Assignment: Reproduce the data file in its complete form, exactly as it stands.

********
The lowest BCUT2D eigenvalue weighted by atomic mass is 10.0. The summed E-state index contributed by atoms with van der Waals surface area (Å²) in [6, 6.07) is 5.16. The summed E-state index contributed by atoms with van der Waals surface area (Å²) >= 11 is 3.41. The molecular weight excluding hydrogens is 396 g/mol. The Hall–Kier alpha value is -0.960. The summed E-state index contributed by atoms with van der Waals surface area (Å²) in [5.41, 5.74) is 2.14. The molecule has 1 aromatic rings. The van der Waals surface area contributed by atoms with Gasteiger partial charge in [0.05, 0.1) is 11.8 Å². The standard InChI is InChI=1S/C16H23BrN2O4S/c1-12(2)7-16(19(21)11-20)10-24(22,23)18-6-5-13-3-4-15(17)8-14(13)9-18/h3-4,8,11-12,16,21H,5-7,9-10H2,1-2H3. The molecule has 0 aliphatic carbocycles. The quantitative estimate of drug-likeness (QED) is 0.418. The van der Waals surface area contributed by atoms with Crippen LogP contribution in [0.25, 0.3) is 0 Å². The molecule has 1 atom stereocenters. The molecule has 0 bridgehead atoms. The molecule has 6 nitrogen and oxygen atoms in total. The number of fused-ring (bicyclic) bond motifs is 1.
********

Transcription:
The lowest BCUT2D eigenvalue weighted by atomic mass is 10.0. The summed E-state index contributed by atoms with van der Waals surface area (Å²) in [6, 6.07) is 5.16. The summed E-state index contributed by atoms with van der Waals surface area (Å²) >= 11 is 3.41. The molecular weight excluding hydrogens is 396 g/mol. The Hall–Kier alpha value is -0.960. The summed E-state index contributed by atoms with van der Waals surface area (Å²) in [5.41, 5.74) is 2.14. The molecule has 1 aromatic rings. The van der Waals surface area contributed by atoms with Gasteiger partial charge in [0.05, 0.1) is 11.8 Å². The standard InChI is InChI=1S/C16H23BrN2O4S/c1-12(2)7-16(19(21)11-20)10-24(22,23)18-6-5-13-3-4-15(17)8-14(13)9-18/h3-4,8,11-12,16,21H,5-7,9-10H2,1-2H3. The molecule has 0 aliphatic carbocycles. The quantitative estimate of drug-likeness (QED) is 0.418. The van der Waals surface area contributed by atoms with Crippen LogP contribution in [0.25, 0.3) is 0 Å². The molecule has 1 atom stereocenters. The molecule has 0 bridgehead atoms. The molecule has 6 nitrogen and oxygen atoms in total. The number of fused-ring (bicyclic) bond motifs is 1.